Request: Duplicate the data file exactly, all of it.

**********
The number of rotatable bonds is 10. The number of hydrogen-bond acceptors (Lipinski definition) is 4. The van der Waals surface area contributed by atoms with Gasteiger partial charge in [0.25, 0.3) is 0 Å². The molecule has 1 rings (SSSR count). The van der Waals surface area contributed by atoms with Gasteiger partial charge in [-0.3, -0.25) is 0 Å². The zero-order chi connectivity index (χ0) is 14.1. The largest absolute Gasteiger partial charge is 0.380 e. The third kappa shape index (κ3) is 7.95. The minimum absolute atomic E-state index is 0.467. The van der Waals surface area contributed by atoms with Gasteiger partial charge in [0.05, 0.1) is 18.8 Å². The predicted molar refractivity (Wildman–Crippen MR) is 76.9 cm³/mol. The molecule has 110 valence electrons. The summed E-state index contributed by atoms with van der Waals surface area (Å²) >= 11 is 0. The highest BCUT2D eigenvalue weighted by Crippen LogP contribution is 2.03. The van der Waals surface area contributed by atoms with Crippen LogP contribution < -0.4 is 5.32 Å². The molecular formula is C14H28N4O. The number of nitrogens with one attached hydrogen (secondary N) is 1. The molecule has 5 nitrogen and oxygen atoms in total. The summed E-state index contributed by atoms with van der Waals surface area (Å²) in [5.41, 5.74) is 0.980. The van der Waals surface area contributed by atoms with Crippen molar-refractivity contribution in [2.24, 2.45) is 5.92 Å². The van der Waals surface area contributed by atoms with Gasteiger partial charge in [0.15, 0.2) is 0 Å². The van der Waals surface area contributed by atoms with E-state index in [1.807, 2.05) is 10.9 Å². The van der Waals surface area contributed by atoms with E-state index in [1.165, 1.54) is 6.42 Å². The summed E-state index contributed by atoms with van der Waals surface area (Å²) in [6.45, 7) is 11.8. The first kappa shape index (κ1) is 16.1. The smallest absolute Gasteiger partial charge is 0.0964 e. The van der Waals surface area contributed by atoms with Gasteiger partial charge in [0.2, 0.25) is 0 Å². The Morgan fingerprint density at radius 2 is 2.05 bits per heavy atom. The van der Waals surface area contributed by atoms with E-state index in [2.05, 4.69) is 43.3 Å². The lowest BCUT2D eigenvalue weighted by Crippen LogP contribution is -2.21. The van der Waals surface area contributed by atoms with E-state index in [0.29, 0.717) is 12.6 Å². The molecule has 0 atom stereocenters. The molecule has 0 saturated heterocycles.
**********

The number of rotatable bonds is 10. The number of hydrogen-bond acceptors (Lipinski definition) is 4. The van der Waals surface area contributed by atoms with Gasteiger partial charge in [0.25, 0.3) is 0 Å². The molecule has 1 rings (SSSR count). The van der Waals surface area contributed by atoms with Gasteiger partial charge in [-0.3, -0.25) is 0 Å². The zero-order chi connectivity index (χ0) is 14.1. The largest absolute Gasteiger partial charge is 0.380 e. The third kappa shape index (κ3) is 7.95. The minimum absolute atomic E-state index is 0.467. The van der Waals surface area contributed by atoms with Gasteiger partial charge in [0.05, 0.1) is 18.8 Å². The predicted molar refractivity (Wildman–Crippen MR) is 76.9 cm³/mol. The molecule has 110 valence electrons. The summed E-state index contributed by atoms with van der Waals surface area (Å²) >= 11 is 0. The highest BCUT2D eigenvalue weighted by Crippen LogP contribution is 2.03. The van der Waals surface area contributed by atoms with Crippen LogP contribution < -0.4 is 5.32 Å². The molecular formula is C14H28N4O. The number of nitrogens with one attached hydrogen (secondary N) is 1. The molecule has 5 nitrogen and oxygen atoms in total. The summed E-state index contributed by atoms with van der Waals surface area (Å²) in [5.41, 5.74) is 0.980. The van der Waals surface area contributed by atoms with Crippen molar-refractivity contribution in [2.24, 2.45) is 5.92 Å². The van der Waals surface area contributed by atoms with Gasteiger partial charge in [0.15, 0.2) is 0 Å². The van der Waals surface area contributed by atoms with E-state index in [1.807, 2.05) is 10.9 Å². The van der Waals surface area contributed by atoms with E-state index in [1.165, 1.54) is 6.42 Å². The summed E-state index contributed by atoms with van der Waals surface area (Å²) in [6.45, 7) is 11.8. The first kappa shape index (κ1) is 16.1. The smallest absolute Gasteiger partial charge is 0.0964 e. The van der Waals surface area contributed by atoms with Gasteiger partial charge in [0.2, 0.25) is 0 Å². The Morgan fingerprint density at radius 2 is 2.05 bits per heavy atom. The van der Waals surface area contributed by atoms with E-state index in [2.05, 4.69) is 43.3 Å². The lowest BCUT2D eigenvalue weighted by Crippen LogP contribution is -2.21. The van der Waals surface area contributed by atoms with E-state index in [0.29, 0.717) is 12.6 Å². The molecule has 0 atom stereocenters. The molecule has 0 saturated heterocycles.